Classroom Management for an Effective Learning Environment

Using classroom management to set up your class is of extreme importance. The physical layout of your class – where your desk sits, the shape of the seating arrangement, even the way students will move through the class – must be considered when you devise your class plan. These arrangements can affect student behavior, which in turn can positively or negatively alter grades and the overall learning process.

Today on, frequent contributing writer Janelle Cox, who is also a veteran educator based on the East Coast, takes a look at the ways classroom management and your class’ physical structure can lead to an effective learning environment.

Janelle’s article outlines:

  • Benefits of a Well-Designed Classroom
  • Arranging Your Classroom

Janelle also spells out the essential areas of any classroom (which also includes details), including:

  • Home Base
  • Group Instruction
  • Transition Area
  • And More!

Janelle sums up her article thusly: “In short, specific classroom features are relevant to what students are learning. Research shows that students benefit from a well-designed, well-structured classroom. Most importantly, if you find that your students are struggling with the design of your classroom then you must consider rearranging it.”

How do you structure your classroom? Do you have tips that work well for you and your students? Please share your thoughts.

Classroom Management: How to Go Paperless

The paperless classroom is always a hot topic du jour around Earth Day, when environmental preservation is at the forefront of everyone’s minds. But when the excitement of Earth Day fizzles out, so does talk about the paperless classroom, frequently.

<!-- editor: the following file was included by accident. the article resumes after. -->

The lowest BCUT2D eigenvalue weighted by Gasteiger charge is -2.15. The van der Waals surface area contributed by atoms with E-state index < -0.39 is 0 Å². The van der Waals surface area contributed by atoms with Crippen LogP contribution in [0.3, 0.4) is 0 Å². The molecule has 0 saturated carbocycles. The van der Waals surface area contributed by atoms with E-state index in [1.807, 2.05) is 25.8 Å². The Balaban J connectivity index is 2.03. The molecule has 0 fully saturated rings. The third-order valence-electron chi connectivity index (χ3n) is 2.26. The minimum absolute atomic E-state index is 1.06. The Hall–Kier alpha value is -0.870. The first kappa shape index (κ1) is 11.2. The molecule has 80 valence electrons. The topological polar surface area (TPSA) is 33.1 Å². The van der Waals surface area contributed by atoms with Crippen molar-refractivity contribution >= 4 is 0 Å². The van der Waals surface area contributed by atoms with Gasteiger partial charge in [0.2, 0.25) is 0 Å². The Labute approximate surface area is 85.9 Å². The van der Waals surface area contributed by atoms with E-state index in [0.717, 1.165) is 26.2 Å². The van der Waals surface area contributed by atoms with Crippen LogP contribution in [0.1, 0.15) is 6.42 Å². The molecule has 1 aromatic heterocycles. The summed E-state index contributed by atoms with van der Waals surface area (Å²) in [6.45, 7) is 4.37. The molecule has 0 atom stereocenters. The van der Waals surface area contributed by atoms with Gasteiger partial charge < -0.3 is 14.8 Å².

So today on, frequent contributing writer Jacqui Murray examines the many benefits of the paperless classroom and offers up many tips and reasons for doing so. Here’s a look at her reasons why paperless is better than paper:

  It's easy to collaborate when everything's online.
  Nothing gets soda dripped on it or eaten by the dog.
  Students can collaborate without requiring parent time and gas fumes.
Jacqui also mentions why digital note-taking is superior to traditional pen-and-paper methods:
  I can lose my paper and pencil; I usually don't lose my iPad or Chromebook.
  Pencils break, points get dull.
  Handwriting can only get so fast, but keyboarding gets faster every year.
  Erasers disappear.

She also takes brief looks at digital calendars, digital textbooks, digital newsletters, and screencasting.

Jacqui sums up her article like this: “The next time your school decides to investigate paperless classrooms, offer to take charge. And then charge. The traditional classroom vs. paperless is like a cell phone vs. an iPhone.  Would you trade your smartphone for a 1983 Nokia mobile phone? Don't ask your children to make that trade either.”

What are your classroom management tips on going paperless? Please share!